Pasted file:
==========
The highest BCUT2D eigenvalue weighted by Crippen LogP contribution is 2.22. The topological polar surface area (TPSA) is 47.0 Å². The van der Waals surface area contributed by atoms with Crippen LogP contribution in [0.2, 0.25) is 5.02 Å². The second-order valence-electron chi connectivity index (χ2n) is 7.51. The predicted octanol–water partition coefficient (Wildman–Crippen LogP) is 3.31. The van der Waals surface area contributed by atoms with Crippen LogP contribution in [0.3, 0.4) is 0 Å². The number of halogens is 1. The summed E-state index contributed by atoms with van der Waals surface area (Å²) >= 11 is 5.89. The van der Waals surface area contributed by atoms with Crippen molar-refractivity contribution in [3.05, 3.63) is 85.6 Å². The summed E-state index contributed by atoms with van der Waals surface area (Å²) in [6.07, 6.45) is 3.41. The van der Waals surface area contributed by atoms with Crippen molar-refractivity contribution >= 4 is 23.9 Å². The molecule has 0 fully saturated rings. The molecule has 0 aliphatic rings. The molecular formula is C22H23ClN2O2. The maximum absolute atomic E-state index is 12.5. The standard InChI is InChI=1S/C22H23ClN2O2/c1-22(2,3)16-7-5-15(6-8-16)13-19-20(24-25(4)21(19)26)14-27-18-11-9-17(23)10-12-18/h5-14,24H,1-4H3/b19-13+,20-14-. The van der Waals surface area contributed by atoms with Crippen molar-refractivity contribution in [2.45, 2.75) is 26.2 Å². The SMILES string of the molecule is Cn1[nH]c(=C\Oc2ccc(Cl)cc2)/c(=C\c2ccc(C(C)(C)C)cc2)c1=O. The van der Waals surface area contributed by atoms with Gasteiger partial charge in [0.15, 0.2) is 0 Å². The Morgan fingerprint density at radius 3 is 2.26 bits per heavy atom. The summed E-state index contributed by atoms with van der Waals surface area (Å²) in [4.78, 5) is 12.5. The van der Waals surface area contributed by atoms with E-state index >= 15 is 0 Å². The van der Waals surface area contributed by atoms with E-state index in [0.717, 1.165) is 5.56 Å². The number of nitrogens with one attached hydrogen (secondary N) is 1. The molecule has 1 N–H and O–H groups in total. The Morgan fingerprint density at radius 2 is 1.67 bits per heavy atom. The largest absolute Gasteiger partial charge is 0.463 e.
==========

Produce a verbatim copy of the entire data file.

The highest BCUT2D eigenvalue weighted by Crippen LogP contribution is 2.22. The topological polar surface area (TPSA) is 47.0 Å². The van der Waals surface area contributed by atoms with Crippen LogP contribution in [0.2, 0.25) is 5.02 Å². The second-order valence-electron chi connectivity index (χ2n) is 7.51. The predicted octanol–water partition coefficient (Wildman–Crippen LogP) is 3.31. The van der Waals surface area contributed by atoms with Crippen LogP contribution in [0.3, 0.4) is 0 Å². The number of halogens is 1. The summed E-state index contributed by atoms with van der Waals surface area (Å²) >= 11 is 5.89. The van der Waals surface area contributed by atoms with Crippen molar-refractivity contribution in [3.05, 3.63) is 85.6 Å². The summed E-state index contributed by atoms with van der Waals surface area (Å²) in [6.07, 6.45) is 3.41. The van der Waals surface area contributed by atoms with Crippen molar-refractivity contribution >= 4 is 23.9 Å². The molecule has 0 fully saturated rings. The molecule has 0 aliphatic rings. The molecular formula is C22H23ClN2O2. The maximum absolute atomic E-state index is 12.5. The standard InChI is InChI=1S/C22H23ClN2O2/c1-22(2,3)16-7-5-15(6-8-16)13-19-20(24-25(4)21(19)26)14-27-18-11-9-17(23)10-12-18/h5-14,24H,1-4H3/b19-13+,20-14-. The van der Waals surface area contributed by atoms with Crippen molar-refractivity contribution in [2.45, 2.75) is 26.2 Å². The SMILES string of the molecule is Cn1[nH]c(=C\Oc2ccc(Cl)cc2)/c(=C\c2ccc(C(C)(C)C)cc2)c1=O. The van der Waals surface area contributed by atoms with Gasteiger partial charge in [0.15, 0.2) is 0 Å². The Morgan fingerprint density at radius 3 is 2.26 bits per heavy atom. The summed E-state index contributed by atoms with van der Waals surface area (Å²) in [4.78, 5) is 12.5. The van der Waals surface area contributed by atoms with E-state index >= 15 is 0 Å². The van der Waals surface area contributed by atoms with E-state index in [0.717, 1.165) is 5.56 Å². The number of nitrogens with one attached hydrogen (secondary N) is 1. The molecule has 1 N–H and O–H groups in total. The Morgan fingerprint density at radius 2 is 1.67 bits per heavy atom. The largest absolute Gasteiger partial charge is 0.463 e.